VVV: You Get What You Give

Alright, it’s not Wednesday. But tomorrow is, and it’s the Inauguration of our 46th president, and of all the bands in the world Joe Biden could have requested to close out the event, he asked Gregg Alexander to reform New Radicals and play their 1998 hit “You Only Get What You Give.”

Your first thought, like mine, was probably “why?” They’re a one-hit-wonder, they only released one album and disbanded just before their second single was released. New Radicals was hardly even a “band,” for that matter, it seems to be basically Alexander plus whoever else was around at the moment (often Danielle Brisebois). Then—like me—you remembered how damn good that song was. Any band or songwriter should be thrilled to have one such success. But still… why them, why now, 22 years later?

Turns out the song was a favorite of Beau Biden, and became the Biden family’s rally song through Beau’s cancer treatment and 2015 death. Coincidentally (or not?) Doug Emhoff, Kamala Harris’ husband and our first Second-Gentleman-elect, used the song as his walk-on music during the campaign.

So it all starts to make sense, and honestly I’m pretty excited about it, largely because the video is a masterpiece and has always been a favorite. As you may have ascertained by now, it features some scooters.

The video features Alexander leading a smiling group of diverse, hip young adults as they overthrow the Staten Island Mall. While the tone of the video is as light-hearted as can be, I’m sure politically-minded people can easily picture Jared Kushner and Ivanka as the yuppies put in dog kennels, and Kayleigh McEnany as the Karen who’s pinned down and forced into barista duty. Trapping a mall cop in a net is the first step in defunding the police, right? I like this world these guys live in. Soft-serve from the tap for everyone!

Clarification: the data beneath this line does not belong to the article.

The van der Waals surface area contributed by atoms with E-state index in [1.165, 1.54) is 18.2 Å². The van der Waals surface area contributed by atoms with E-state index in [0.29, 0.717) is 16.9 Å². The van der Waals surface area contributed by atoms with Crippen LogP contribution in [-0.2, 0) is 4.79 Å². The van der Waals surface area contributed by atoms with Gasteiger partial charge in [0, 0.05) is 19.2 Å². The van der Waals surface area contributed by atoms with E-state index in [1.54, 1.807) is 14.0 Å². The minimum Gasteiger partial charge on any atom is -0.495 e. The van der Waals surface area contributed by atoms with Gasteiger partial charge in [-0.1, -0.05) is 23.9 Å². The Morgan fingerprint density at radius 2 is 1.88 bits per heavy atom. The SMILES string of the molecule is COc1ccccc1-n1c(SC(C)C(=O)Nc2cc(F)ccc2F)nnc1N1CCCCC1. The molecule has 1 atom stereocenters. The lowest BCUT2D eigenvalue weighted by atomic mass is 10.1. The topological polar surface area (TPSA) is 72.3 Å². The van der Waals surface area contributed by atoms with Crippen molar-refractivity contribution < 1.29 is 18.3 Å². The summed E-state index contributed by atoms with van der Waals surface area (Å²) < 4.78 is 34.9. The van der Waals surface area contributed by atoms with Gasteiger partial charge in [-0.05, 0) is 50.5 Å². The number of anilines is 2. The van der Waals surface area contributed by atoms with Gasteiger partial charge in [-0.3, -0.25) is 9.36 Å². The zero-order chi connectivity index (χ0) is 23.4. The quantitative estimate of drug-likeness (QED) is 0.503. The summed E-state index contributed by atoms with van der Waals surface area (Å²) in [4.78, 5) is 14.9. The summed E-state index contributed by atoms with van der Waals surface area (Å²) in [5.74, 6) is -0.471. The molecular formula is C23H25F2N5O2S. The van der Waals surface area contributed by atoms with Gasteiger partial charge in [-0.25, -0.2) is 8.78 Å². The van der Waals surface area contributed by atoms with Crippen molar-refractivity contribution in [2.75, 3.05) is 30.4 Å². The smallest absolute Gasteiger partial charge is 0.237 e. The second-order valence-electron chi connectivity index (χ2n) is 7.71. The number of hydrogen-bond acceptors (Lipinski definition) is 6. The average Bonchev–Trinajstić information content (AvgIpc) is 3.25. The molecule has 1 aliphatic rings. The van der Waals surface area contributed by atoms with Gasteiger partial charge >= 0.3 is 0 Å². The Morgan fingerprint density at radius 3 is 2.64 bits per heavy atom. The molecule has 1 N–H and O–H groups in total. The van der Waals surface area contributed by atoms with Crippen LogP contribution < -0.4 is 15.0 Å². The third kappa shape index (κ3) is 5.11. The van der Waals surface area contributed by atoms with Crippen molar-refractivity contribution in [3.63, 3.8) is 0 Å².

But—of course—the best part is the scooters zipping around. I remembered hearing at the time that Gene Merideth was somehow involved. Gene was the longtime owner of Scooters Originali (located at the time of the video in New Jersey, but later in Pennsylvania, and now under different ownership in the Pacific Northwest). Gene sold me my second scooter back in 1996 or so. He’s in England now, so I texted him to see what he remembered:

“Richard Agerbeek was the one with the hook up, and he brought John Melville along and got me to bring John Wilson so that we had a few scooters for the shoot,” Gene remembers. “Wilson’s was green, John Melville had the blue and white Li3, and Richard had the gold Vespa.”

Sadly, Gene didn’t get much time in the video, as it took the crew a long time to rig a camera to his purple and white Lambretta’s crashbars. On the plus side, the low angle shots from his Lambretta-cam as it dollies through the panicked crowd look amazing, and prominently feature Gene’s feet.

Wilson, Melville, and Agerbeek get more screen time riding through the mall and menacingly circling the bourgeoisie. Agerbeek gets several closeups, and (to reinforce the point that the New Radicals’ lineup was fluid-at-best) he can be seen playing a green bass behind Alexander in the performance shots. Hopefully they bring him back for the inauguration!